fighting spam and scams on the Internet
"419" Scam – Advance Fee / Fake Lottery Scam
The so-called "419" scam is a type of fraud dominated by criminals from Nigeria and other countries in Africa. Victims of the scam are promised a large amount of money, such as a lottery prize, inheritance, money sitting in some bank account, etc.
Victims never receive this non-existent fortune but are tricked into sending their money to the criminals, who remain anonymous. They hide their real identity and location by using fake names and fake postal addresses as well as communicating via anonymous free email accounts and mobile phones.
Keep in mind that scammers DO NOT use their real names when defrauding people.
The criminals either abuse names of real people or companies or invent names or addresses.
Any real people or companies mentioned below have NO CONNECTION to the scammers!
Read more about such scams here or in our 419 FAQ. Use the Scam-O-Matic to verify suspect emails.
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Some comments by the Scam-O-Matic about the following email:
- This email uses a separate reply address that is different from the sender address. Spammers use this to get replies even when the original spam sending accounts have been shut down. Also, sometimes the sender addresses are legitimate looking but fake and only the reply address is actually an email account controlled by the scammers.
- The following phrases in this message should put you on alert:
- "fund beneficiary" (they want you to be blinded by the prospect of quick money, but the only money that ever changes hands in 419 scams is from you to the criminals)
- This email message is a 419 scam. Please see our 419 FAQ for more details on such scams.
- This email lists free webmail addresses. Use of such addresses is typical for scams. Lotteries, banks and any but the smallest of companies do not normally use such addresses. Criminals use them to anonymously send and receive email at Internet cafes.
- firstname.lastname@example.org (Gmail/GoogleMail; can be used from anywhere worldwide)
Fraud email example:
From: "Andrew Tweedie" (may be fake)
Date: Thu, 21 Jun 2018 14:06:52 -0700
Subject: Respond Back
International Monetary Fund.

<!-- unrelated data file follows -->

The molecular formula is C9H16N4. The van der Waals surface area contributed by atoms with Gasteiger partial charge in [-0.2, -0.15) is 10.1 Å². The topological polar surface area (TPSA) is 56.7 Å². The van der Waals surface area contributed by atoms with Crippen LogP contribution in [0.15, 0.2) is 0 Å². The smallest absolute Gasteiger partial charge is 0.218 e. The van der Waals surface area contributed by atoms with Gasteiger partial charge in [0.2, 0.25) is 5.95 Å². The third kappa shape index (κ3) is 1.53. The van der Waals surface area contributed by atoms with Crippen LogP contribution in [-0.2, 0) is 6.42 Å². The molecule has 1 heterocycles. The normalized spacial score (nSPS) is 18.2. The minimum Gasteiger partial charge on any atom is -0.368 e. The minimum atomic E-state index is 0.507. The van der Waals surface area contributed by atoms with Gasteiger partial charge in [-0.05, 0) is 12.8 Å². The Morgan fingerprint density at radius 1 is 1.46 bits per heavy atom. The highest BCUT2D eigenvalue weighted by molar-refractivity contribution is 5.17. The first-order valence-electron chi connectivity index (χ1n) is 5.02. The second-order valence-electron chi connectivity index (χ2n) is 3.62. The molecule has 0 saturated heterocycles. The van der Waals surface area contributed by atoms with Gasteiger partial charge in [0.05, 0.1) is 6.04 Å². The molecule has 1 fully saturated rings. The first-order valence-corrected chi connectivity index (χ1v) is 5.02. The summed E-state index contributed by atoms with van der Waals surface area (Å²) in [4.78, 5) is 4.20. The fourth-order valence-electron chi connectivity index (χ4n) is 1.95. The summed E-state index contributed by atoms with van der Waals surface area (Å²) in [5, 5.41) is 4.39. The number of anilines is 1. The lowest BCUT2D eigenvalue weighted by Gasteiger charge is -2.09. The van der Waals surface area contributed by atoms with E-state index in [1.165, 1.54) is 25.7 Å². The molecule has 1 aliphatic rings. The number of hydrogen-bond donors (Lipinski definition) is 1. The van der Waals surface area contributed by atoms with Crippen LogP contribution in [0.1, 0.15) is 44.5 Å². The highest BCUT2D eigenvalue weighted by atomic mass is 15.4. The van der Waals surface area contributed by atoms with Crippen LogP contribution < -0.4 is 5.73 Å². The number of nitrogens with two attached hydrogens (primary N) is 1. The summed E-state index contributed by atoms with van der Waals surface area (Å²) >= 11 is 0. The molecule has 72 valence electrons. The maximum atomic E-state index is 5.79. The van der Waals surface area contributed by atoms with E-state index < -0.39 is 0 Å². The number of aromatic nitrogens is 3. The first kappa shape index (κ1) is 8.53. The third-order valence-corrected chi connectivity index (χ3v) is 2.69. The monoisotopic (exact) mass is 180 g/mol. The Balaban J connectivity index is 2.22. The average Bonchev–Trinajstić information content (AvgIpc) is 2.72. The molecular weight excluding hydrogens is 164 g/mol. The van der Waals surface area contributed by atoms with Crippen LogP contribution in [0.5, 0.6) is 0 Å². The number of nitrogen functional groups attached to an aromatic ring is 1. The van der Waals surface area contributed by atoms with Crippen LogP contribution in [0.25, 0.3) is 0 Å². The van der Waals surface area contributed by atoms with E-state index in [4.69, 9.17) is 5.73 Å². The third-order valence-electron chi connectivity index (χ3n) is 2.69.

Dear Fund Beneficiary,
This is to intimate you of a very important information which will be of a great help to redeem you from all the difficulties you have been experiencing in getting your long over due payment due to excessive demand for money from you by both corrupt Bank officials and Courier Companies after which your fund remain unpaid to you.
I am Andrew Tweedie, a highly placed official of the International Monetary Fund (IMF). It may interest you to know that reports have reached our office by so many correspondences on the uneasy way which people like you are treated by Various Banks and Courier Companies/ Diplomat across Europe to Africa and Asia /London Uk and we have decided to put a stop to that and that is why I was appointed to handle your transaction here in Nigeria.
All Governmental and Non-Governmental prostates, NGOs, Finance Companies,Banks, Security Companies and Courier companies which have been in contact with you of late have been instructed to back up from your transaction and you have been advised NOT to respond to them anymore since the IMF is now
directly in charge of your payment.
You are hereby advised NOT to remit further payment to any institutions with respect to your transaction as your fund will be transferred to you directly from our source.
We advise you to furnish this office with your contact information as it's stated below
1,Your full name and address
2.Your telephone number
3,A scan copy of your passport or any of your i'd card
I hope this is clear. Any action contrary to this instruction is at your own risk. Here is my private! Email address (email@example.com) with immediate effect and we shall give you further details on how your fund will be released.
Also call me as soon as you send the e-mail so that you will be given an immediate response:Direct Hotline:
Director, Finance Department